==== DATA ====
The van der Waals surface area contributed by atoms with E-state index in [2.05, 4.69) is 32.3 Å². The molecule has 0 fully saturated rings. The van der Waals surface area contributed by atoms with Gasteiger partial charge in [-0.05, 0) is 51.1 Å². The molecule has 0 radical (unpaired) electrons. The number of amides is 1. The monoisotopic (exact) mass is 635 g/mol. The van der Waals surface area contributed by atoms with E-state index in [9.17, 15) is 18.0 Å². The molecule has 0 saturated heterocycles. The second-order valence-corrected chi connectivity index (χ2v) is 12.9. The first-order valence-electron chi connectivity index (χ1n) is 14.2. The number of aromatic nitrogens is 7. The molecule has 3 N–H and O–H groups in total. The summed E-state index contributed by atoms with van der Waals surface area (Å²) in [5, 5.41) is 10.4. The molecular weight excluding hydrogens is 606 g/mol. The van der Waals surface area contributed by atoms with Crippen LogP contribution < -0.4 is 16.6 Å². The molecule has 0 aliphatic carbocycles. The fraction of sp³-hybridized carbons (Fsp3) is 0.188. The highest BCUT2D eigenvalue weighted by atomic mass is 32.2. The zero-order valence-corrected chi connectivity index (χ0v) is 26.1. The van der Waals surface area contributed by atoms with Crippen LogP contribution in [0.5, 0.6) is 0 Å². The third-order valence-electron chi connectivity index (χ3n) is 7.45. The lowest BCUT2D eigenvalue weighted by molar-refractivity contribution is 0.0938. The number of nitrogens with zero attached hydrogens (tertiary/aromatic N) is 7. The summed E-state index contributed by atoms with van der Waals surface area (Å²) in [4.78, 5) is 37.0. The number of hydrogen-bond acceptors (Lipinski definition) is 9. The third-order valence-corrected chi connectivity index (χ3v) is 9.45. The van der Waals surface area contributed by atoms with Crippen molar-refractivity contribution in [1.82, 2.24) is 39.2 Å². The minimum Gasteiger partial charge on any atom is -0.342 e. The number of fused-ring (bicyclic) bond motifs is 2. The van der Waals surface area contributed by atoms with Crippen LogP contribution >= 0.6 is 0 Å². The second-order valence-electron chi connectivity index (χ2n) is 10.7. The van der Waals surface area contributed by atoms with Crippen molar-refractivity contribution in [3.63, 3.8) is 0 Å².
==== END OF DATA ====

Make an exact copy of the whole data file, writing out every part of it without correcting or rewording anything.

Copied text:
The van der Waals surface area contributed by atoms with E-state index in [2.05, 4.69) is 32.3 Å². The molecule has 0 fully saturated rings. The van der Waals surface area contributed by atoms with Gasteiger partial charge in [-0.05, 0) is 51.1 Å². The molecule has 0 radical (unpaired) electrons. The number of amides is 1. The monoisotopic (exact) mass is 635 g/mol. The van der Waals surface area contributed by atoms with E-state index in [9.17, 15) is 18.0 Å². The molecule has 0 saturated heterocycles. The second-order valence-corrected chi connectivity index (χ2v) is 12.9. The first-order valence-electron chi connectivity index (χ1n) is 14.2. The number of aromatic nitrogens is 7. The molecule has 3 N–H and O–H groups in total. The summed E-state index contributed by atoms with van der Waals surface area (Å²) in [5, 5.41) is 10.4. The molecular weight excluding hydrogens is 606 g/mol. The van der Waals surface area contributed by atoms with Crippen LogP contribution < -0.4 is 16.6 Å². The molecule has 0 aliphatic carbocycles. The fraction of sp³-hybridized carbons (Fsp3) is 0.188. The highest BCUT2D eigenvalue weighted by atomic mass is 32.2. The zero-order valence-corrected chi connectivity index (χ0v) is 26.1. The van der Waals surface area contributed by atoms with Crippen LogP contribution in [0.5, 0.6) is 0 Å². The third-order valence-electron chi connectivity index (χ3n) is 7.45. The lowest BCUT2D eigenvalue weighted by molar-refractivity contribution is 0.0938. The number of nitrogens with zero attached hydrogens (tertiary/aromatic N) is 7. The summed E-state index contributed by atoms with van der Waals surface area (Å²) in [4.78, 5) is 37.0. The number of hydrogen-bond acceptors (Lipinski definition) is 9. The third-order valence-corrected chi connectivity index (χ3v) is 9.45. The van der Waals surface area contributed by atoms with Crippen molar-refractivity contribution in [1.82, 2.24) is 39.2 Å². The minimum Gasteiger partial charge on any atom is -0.342 e. The number of fused-ring (bicyclic) bond motifs is 2. The van der Waals surface area contributed by atoms with Crippen LogP contribution >= 0.6 is 0 Å². The second-order valence-electron chi connectivity index (χ2n) is 10.7. The van der Waals surface area contributed by atoms with Crippen molar-refractivity contribution in [3.63, 3.8) is 0 Å².